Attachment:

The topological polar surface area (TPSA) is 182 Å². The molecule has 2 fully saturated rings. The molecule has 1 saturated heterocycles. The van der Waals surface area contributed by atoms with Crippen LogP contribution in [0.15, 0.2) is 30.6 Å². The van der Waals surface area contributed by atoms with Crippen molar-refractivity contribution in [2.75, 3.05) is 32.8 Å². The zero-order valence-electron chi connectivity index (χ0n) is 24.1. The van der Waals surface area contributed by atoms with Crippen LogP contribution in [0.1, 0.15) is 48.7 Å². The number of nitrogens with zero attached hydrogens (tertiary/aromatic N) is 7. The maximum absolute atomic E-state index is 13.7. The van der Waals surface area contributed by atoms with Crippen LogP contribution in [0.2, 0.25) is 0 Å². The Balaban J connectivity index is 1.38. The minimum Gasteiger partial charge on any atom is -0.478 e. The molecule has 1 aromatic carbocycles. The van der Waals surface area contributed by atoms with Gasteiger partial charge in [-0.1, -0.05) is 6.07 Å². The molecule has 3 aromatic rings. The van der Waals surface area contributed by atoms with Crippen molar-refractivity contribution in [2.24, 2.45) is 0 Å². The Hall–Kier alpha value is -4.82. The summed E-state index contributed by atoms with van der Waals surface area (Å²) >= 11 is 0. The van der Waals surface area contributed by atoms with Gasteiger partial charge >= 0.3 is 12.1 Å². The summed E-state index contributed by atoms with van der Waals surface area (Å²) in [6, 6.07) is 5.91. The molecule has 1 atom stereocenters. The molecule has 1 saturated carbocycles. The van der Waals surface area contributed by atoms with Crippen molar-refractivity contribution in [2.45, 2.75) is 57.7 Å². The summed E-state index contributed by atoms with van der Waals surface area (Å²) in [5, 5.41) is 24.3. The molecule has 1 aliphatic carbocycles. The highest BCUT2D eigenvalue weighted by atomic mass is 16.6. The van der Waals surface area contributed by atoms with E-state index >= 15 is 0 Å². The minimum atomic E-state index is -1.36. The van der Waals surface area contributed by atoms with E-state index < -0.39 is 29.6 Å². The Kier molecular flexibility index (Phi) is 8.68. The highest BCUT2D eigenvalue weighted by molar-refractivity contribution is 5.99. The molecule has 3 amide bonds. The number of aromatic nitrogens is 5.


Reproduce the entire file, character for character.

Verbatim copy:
The topological polar surface area (TPSA) is 182 Å². The molecule has 2 fully saturated rings. The molecule has 1 saturated heterocycles. The van der Waals surface area contributed by atoms with Crippen LogP contribution in [0.15, 0.2) is 30.6 Å². The van der Waals surface area contributed by atoms with Crippen molar-refractivity contribution in [2.75, 3.05) is 32.8 Å². The zero-order valence-electron chi connectivity index (χ0n) is 24.1. The van der Waals surface area contributed by atoms with Crippen LogP contribution in [0.1, 0.15) is 48.7 Å². The number of nitrogens with zero attached hydrogens (tertiary/aromatic N) is 7. The maximum absolute atomic E-state index is 13.7. The van der Waals surface area contributed by atoms with Crippen LogP contribution in [0.2, 0.25) is 0 Å². The Balaban J connectivity index is 1.38. The minimum Gasteiger partial charge on any atom is -0.478 e. The molecule has 1 aromatic carbocycles. The van der Waals surface area contributed by atoms with Gasteiger partial charge in [-0.1, -0.05) is 6.07 Å². The molecule has 3 aromatic rings. The van der Waals surface area contributed by atoms with Crippen molar-refractivity contribution in [2.24, 2.45) is 0 Å². The Hall–Kier alpha value is -4.82. The summed E-state index contributed by atoms with van der Waals surface area (Å²) >= 11 is 0. The van der Waals surface area contributed by atoms with Gasteiger partial charge >= 0.3 is 12.1 Å². The summed E-state index contributed by atoms with van der Waals surface area (Å²) in [6, 6.07) is 5.91. The molecule has 1 atom stereocenters. The molecule has 1 saturated carbocycles. The van der Waals surface area contributed by atoms with Crippen molar-refractivity contribution in [2.45, 2.75) is 57.7 Å². The summed E-state index contributed by atoms with van der Waals surface area (Å²) in [5, 5.41) is 24.3. The molecule has 1 aliphatic carbocycles. The highest BCUT2D eigenvalue weighted by atomic mass is 16.6. The van der Waals surface area contributed by atoms with E-state index >= 15 is 0 Å². The minimum atomic E-state index is -1.36. The van der Waals surface area contributed by atoms with E-state index < -0.39 is 29.6 Å². The Kier molecular flexibility index (Phi) is 8.68. The highest BCUT2D eigenvalue weighted by molar-refractivity contribution is 5.99. The molecule has 3 amide bonds. The number of aromatic nitrogens is 5.